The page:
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Tag Archive: John Carroll Lynch


Review by C.J. Bunce

Eighty-five years ago today, April 1, 1934, two Texas highway patrolmen, 26-year-old Edward Wheeler and 22-year-old Holloway Murphy were on motorcycle patrol, checking on a car they thought may need assistance.  Instead, they were gunned down by Clyde Barrow and Bonnie Parker.  It was Easter Sunday.  The two notorious criminals had repeatedly evaded the law, in part because they were sheltered in an era where the stupidity of the masses outweighed sense and a large segment of the populace viewed them as some kind of folk heroes.  Despite being captured by two former Texas Rangers, Frank Hamer and Maney Gault, that legendary hero status stuck somehow, thanks in part to Hollywood, and specifically the rather popular and also critically acclaimed movie Bonnie and Clyde starring Warren Beatty and Faye Dunaway.  That film portrayed a rollicking, at times humorous, ride, which in fact, shared little of substance about the criminals and their victims.  Hollywood is now doing an about-face with a new, edgy, thoughtful drama, which includes the murders of Wheeler and Murphy and others, in director John Lee Hancock‘s The Highwaymen, now on Netflix.

Hancock, who wrote screenplays for the Kevin Costner/Clint Eastwood film A Perfect World, the screenplay for Eastwood’s Midnight in the Garden of Good and Evil, and wrote and directed the 2004 version of The Alamo, offers up a reserved, measured tale not of the infamous criminals this time, but the two aging men, Hamer and Gault, who knew how to track and kill criminals.  That’s thanks to a script by John Fusco, who has experience writing historical accounts for the screen, as found in his Billy the Kid story Young Guns, the Babe Ruth biopic Babe, the 1890s horse rider tale Hidalgo, and his heavily researched series Marco Polo.  Despite the sometimes dry “historical drama” label, The Highwaymen is by no means devoid of compelling storytelling.  Plus, headlined by Kevin Costner, playing the elder more experienced former Ranger Frank Hamer, and Woody Harrelson as the slightly less experienced B.M. “Maney” Gault, the film showcases the chemistry between the duo.  In one key dramatic sequence the two lawmen come upon a temporary residence for the criminals, looking for clues among the closeted clothing in what could be the bedroom of any small town couple of the day.  But Harrelson may get the most satisfying scene, as he responds to being cornered by a group of Barrow supporters while in a public restroom.

The film is fueled by a compelling musical score by Thomas Newman (Spectre, Skyfall, Road to Perdition, The Shawshank Redemption, Fried Green Tomatoes, The Man With One Red Shoe), the kind of a soundtrack that will no doubt stand well as its own creative work.  His score sets the tempo of the picture while not overtaking it, as happened with Ennio Morricone’s Oscar-nominated score for Costner’s The Untouchables, a similar era film that will no doubt be compared to The HighwaymenNewman’s music is entirely different, a balance of post-Civil War, Western, and Depression-era motifs with guitar that echoes the former Rangers’ cowboy, horse-riding past.  Cinematographer John Schwartzman delivers the kind of bleak, spacious, 1930s America perhaps last scene in László Kovács’ film work on Peter Bogdanovich’s depression-era film Paper Moon.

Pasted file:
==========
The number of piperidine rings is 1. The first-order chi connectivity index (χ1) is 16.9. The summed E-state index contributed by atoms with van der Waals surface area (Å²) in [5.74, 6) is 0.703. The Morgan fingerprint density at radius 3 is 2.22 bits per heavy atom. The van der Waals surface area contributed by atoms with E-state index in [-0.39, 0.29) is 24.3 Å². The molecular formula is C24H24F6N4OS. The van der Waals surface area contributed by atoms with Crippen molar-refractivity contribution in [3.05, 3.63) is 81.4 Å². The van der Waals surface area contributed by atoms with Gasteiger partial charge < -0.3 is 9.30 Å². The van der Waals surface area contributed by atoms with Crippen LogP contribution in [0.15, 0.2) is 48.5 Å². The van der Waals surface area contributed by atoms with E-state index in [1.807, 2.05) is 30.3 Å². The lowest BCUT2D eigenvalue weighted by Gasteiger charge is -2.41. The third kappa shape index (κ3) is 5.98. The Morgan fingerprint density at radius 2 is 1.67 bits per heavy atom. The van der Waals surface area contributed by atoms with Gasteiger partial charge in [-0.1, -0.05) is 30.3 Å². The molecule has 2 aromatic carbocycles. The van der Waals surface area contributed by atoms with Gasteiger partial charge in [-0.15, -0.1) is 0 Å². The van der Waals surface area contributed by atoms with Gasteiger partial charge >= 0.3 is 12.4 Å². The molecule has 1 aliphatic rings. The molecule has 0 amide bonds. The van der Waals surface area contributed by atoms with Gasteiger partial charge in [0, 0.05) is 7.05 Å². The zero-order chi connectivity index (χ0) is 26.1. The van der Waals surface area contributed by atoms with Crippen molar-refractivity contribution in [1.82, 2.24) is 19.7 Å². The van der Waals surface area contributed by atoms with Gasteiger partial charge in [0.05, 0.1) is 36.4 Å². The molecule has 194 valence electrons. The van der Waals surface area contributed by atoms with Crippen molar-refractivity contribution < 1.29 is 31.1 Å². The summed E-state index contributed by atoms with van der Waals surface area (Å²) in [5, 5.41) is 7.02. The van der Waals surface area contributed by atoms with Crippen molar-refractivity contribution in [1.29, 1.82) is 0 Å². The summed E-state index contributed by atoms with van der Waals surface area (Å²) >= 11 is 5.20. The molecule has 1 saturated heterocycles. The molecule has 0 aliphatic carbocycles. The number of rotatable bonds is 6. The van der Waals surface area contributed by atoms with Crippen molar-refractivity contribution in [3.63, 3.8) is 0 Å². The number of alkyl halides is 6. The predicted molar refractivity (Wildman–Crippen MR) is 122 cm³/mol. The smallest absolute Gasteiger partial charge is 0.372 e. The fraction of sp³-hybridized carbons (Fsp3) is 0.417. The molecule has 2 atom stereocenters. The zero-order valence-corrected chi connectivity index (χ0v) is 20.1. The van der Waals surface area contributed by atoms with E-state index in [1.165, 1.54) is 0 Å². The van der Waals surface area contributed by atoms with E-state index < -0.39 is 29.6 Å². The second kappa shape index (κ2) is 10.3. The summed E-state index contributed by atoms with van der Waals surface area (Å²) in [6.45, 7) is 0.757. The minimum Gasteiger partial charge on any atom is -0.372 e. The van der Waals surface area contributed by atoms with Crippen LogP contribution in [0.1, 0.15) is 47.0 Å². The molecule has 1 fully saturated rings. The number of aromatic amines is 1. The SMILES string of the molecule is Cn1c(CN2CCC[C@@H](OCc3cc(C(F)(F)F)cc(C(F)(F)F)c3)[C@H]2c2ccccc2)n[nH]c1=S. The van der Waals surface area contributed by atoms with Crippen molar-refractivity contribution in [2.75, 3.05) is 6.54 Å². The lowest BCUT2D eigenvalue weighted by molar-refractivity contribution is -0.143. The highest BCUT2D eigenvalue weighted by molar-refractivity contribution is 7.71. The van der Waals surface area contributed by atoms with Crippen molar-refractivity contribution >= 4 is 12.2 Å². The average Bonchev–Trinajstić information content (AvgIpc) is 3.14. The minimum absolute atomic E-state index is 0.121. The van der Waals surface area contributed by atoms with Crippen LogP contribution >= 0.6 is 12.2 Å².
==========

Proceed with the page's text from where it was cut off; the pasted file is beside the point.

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We haven’t seen Kevin Costner as an Oscar contender for thirty years, but the latest Netflix release has all the right elements for that kind of potential with Costner back with his Gary Cooper-esque style, and that Oscar possibility may line up for Woody Harrelson, too.  The first trailer for The Highwaymen has arrived and if you’re as much of a fan of The Untouchables as we are, this new historical drama about bringing the crime duo of Bonnie Parker and Clyde Barrow to justice in 1934 may be just for you.  And with theatrical releases slated for two weeks in advance of its Netflix premiere, it may also be the Netflix movie that gets you to buy tickets and see it on the big screen.

Director John Lee Hancock (The Founder, The Rookie, Saving Mr. Banks, The Blind Side, Midnight in the Garden of Good and Evil, Snow White and the Huntsman, A Perfect World) is putting aside the comedy of the famous 1967 version–Bonnie and Clyde with Faye Dunaway and Warren Beatty, which garnered ten Oscar nominations–opting for a gritty, realistic take on the brutal murderers and their bloody end.  Originally developed years ago by screenplay writer John Fusco (Crossroads, Young Guns, Marco Polo) to star Robert Redford and Paul Newman, the movie tracks Costner as Frank Hamer and Harrelson as Maney Gault, both real-life ex-Texas Rangers commissioned as special investigators by banks to finally capture the infamous robbers and murderers.  It’s hard not to see Costner’s Eliot Ness from The Untouchables, but this time taking on older cop Sean Connery’s role in the story, or even the Clint Eastwood role instead of the convict part he played in Hancock’s 1993 hot pursuit movie A Perfect World.

The supporting cast could hardly look better, with Kathy Bates (Misery, Titanic) as Governor Ma Ferguson, and Hancock’s The Founder co-star John Carroll Lynch as Lee Simmons, along with Hancock’s The Blind Side co-star Kim Dickens.  It also features Thomas Mann (Hansel & Gretel: Witch Hunters, Kong: Skull Island), and perennial TV and film favorites W. Earl Brown (The X-Files, Deadwood, True Detective) and William Sadler (Wonderfalls, Deep Space Nine).

Here is the trailer for The Highwaymen:

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